I've just been playing a little with XNA (or MonoGame as it's called these days) and needed to draw circles. If you've used XNA then you'll know that nothing like that is provided for you. Drawing circles isn't too difficult really, they're basically just lots of little lines at different angles.

I've come up with the following class. It has a default number of points harcoded but you can overload that, allowing you to create triangles, rectangles, pentagons, hexagons etc.

Update: The number of points now is determined by the radius of the circle. The current calculation of Radius * Math.PI seems to work just fine. I don't know if there is any "golden" ratio, but I'm fine with this one.

Note, I've adopted my new style of putting fields at the bottom of the class. I like it, you get to the code much quicker.

public class Circle
{
    public Circle(float x, float y, int radius,
        GraphicsDeviceManager graphics)
        : this(x, y, radius, Color.White, graphics) { }

    public Circle(float x, float y, int radius,
        Color color, GraphicsDeviceManager graphics)
    {
        this.x = x;
        this.y = y;
        this.radius = radius;
        this.color = color;
        this.graphics = graphics;

        Initialize();
    }

    public void Draw()
    {
        effect.CurrentTechnique.Passes[0].Apply();
        graphics.GraphicsDevice.DrawUserPrimitives
            (PrimitiveType.LineStrip, vertices, 0, vertices.Length - 1);
    }

    private void Initialize()
    {
        InitializeBasicEffect();
        InitializeVertices();
    }

    private void InitializeBasicEffect()
    {
        effect = new BasicEffect(graphics.GraphicsDevice);
        effect.VertexColorEnabled = true;
        effect.Projection = Matrix.CreateOrthographicOffCenter
            (0, graphics.GraphicsDevice.Viewport.Width,
             graphics.GraphicsDevice.Viewport.Height, 0,
             0, 1);
    }

    private void InitializeVertices()
    {
        vertices = new VertexPositionColor[CalculatePointCount()];
        var pointTheta = ((float)Math.PI * 2) / (vertices.Length - 1);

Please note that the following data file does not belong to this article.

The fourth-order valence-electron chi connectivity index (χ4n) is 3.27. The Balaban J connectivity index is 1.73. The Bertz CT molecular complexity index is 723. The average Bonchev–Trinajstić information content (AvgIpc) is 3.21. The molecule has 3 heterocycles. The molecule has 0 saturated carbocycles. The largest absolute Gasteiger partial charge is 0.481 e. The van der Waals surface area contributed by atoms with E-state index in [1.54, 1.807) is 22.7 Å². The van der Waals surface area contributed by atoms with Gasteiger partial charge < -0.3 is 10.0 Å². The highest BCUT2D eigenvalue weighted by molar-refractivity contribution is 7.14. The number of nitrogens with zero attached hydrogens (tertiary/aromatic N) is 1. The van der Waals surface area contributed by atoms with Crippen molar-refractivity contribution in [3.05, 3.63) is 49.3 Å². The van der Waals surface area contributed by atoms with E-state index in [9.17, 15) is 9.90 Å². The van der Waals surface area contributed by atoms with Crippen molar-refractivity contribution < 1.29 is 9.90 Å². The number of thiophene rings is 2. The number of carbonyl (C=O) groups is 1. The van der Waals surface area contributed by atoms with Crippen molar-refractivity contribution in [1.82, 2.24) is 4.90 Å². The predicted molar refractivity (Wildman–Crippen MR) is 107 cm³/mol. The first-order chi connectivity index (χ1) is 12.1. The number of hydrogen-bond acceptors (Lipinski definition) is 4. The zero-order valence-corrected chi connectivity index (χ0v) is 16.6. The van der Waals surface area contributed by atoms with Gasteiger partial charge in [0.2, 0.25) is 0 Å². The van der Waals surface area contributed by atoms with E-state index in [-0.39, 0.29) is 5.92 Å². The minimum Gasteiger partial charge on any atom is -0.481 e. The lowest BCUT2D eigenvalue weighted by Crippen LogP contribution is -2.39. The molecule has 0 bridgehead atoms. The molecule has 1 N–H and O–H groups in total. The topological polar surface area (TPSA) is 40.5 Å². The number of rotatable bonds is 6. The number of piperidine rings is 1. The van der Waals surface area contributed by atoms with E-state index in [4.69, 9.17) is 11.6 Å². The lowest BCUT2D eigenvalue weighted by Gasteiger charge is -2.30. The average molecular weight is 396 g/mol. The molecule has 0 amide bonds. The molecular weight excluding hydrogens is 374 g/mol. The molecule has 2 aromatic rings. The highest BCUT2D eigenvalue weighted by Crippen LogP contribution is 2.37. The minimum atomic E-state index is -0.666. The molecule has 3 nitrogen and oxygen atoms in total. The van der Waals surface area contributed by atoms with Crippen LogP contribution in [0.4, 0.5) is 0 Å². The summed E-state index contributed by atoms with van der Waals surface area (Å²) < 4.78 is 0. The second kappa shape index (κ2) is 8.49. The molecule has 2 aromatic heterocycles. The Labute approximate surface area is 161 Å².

for (int i = 0; i < vertices.Length; i++)
        {
            var theta = pointTheta * i;
            var x = X + ((float)Math.Sin(theta) * Radius);
            var y = Y + ((float)Math.Cos(theta) * Radius);
            vertices[i].Position = new Vector3(x, y, 0);
            vertices[i].Color = Color;
        }
        vertices[vertices.Length - 1] = vertices[0];
    }

    private int CalculatePointCount()
    {
        return (int)Math.Ceiling(Radius * Math.PI);
    }

    private GraphicsDeviceManager graphics;
    private VertexPositionColor[] vertices;
    private BasicEffect effect;

    private float x;
    public float X
    {
        get { return x; }
        set { x = value; InitializeVertices(); }
    }
    private float y;
    public float Y
    {
        get { return y; }
        set { y = value; InitializeVertices(); }
    }
    private float radius;
    public float Radius
    {
        get { return radius; }
        set { radius = (value < 1) ? 1 : value; InitializeVertices(); }
    }
    private Color color;
    public Color Color
    {
        get { return color; }
        set { color = value; InitializeVertices(); }
    }
    public int Points
    {
        get { return CalculatePointCount(); }
    }
}

Using it is really easy. Create a Circle, and call circleObject.Draw().

Circle circle;

protected override void Initialize()
{
    // X, Y, Radius, Color (optional), GraphicsDeviceManager
    circle = new Circle(100f, 100f, 50f, Color.Violet, graphics);

    base.Initialize();
}

protected override void Draw(GameTime gameTime)
{
    GraphicsDevice.Clear(Color.Black);